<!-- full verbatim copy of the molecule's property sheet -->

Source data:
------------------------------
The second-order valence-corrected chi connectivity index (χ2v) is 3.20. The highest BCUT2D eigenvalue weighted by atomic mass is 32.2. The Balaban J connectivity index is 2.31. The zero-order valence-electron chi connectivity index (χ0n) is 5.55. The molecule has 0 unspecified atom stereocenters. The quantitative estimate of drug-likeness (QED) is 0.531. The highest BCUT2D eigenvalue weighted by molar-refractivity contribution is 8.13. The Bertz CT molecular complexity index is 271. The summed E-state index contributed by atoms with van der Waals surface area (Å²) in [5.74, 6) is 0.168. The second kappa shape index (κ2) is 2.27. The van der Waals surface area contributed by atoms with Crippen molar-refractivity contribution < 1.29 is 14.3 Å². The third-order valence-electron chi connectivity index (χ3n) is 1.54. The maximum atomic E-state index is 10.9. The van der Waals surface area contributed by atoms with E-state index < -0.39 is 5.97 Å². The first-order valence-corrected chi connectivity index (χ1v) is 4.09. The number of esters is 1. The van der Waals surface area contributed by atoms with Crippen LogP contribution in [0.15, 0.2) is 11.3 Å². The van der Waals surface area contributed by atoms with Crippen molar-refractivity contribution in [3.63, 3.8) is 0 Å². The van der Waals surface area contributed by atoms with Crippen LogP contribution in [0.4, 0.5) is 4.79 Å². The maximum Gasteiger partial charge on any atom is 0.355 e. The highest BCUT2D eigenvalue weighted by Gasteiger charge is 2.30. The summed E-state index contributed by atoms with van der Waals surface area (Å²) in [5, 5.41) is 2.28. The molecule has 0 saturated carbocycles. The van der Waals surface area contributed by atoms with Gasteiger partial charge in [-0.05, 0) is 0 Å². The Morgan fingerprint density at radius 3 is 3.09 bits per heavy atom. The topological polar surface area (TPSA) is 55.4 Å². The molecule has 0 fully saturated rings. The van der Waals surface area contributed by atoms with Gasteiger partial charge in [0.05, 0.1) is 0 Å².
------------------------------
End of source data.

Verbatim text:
The second-order valence-corrected chi connectivity index (χ2v) is 3.20. The highest BCUT2D eigenvalue weighted by atomic mass is 32.2. The Balaban J connectivity index is 2.31. The zero-order valence-electron chi connectivity index (χ0n) is 5.55. The molecule has 0 unspecified atom stereocenters. The quantitative estimate of drug-likeness (QED) is 0.531. The highest BCUT2D eigenvalue weighted by molar-refractivity contribution is 8.13. The Bertz CT molecular complexity index is 271. The summed E-state index contributed by atoms with van der Waals surface area (Å²) in [5.74, 6) is 0.168. The second kappa shape index (κ2) is 2.27. The van der Waals surface area contributed by atoms with Crippen molar-refractivity contribution < 1.29 is 14.3 Å². The third-order valence-electron chi connectivity index (χ3n) is 1.54. The maximum atomic E-state index is 10.9. The van der Waals surface area contributed by atoms with E-state index < -0.39 is 5.97 Å². The first-order valence-corrected chi connectivity index (χ1v) is 4.09. The number of esters is 1. The van der Waals surface area contributed by atoms with Crippen LogP contribution in [0.15, 0.2) is 11.3 Å². The van der Waals surface area contributed by atoms with Crippen molar-refractivity contribution in [3.63, 3.8) is 0 Å². The van der Waals surface area contributed by atoms with Crippen LogP contribution in [0.4, 0.5) is 4.79 Å². The maximum Gasteiger partial charge on any atom is 0.355 e. The highest BCUT2D eigenvalue weighted by Gasteiger charge is 2.30. The summed E-state index contributed by atoms with van der Waals surface area (Å²) in [5, 5.41) is 2.28. The molecule has 0 saturated carbocycles. The van der Waals surface area contributed by atoms with Gasteiger partial charge in [-0.05, 0) is 0 Å². The Morgan fingerprint density at radius 3 is 3.09 bits per heavy atom. The topological polar surface area (TPSA) is 55.4 Å². The molecule has 0 fully saturated rings. The van der Waals surface area contributed by atoms with Gasteiger partial charge in [0.05, 0.1) is 0 Å².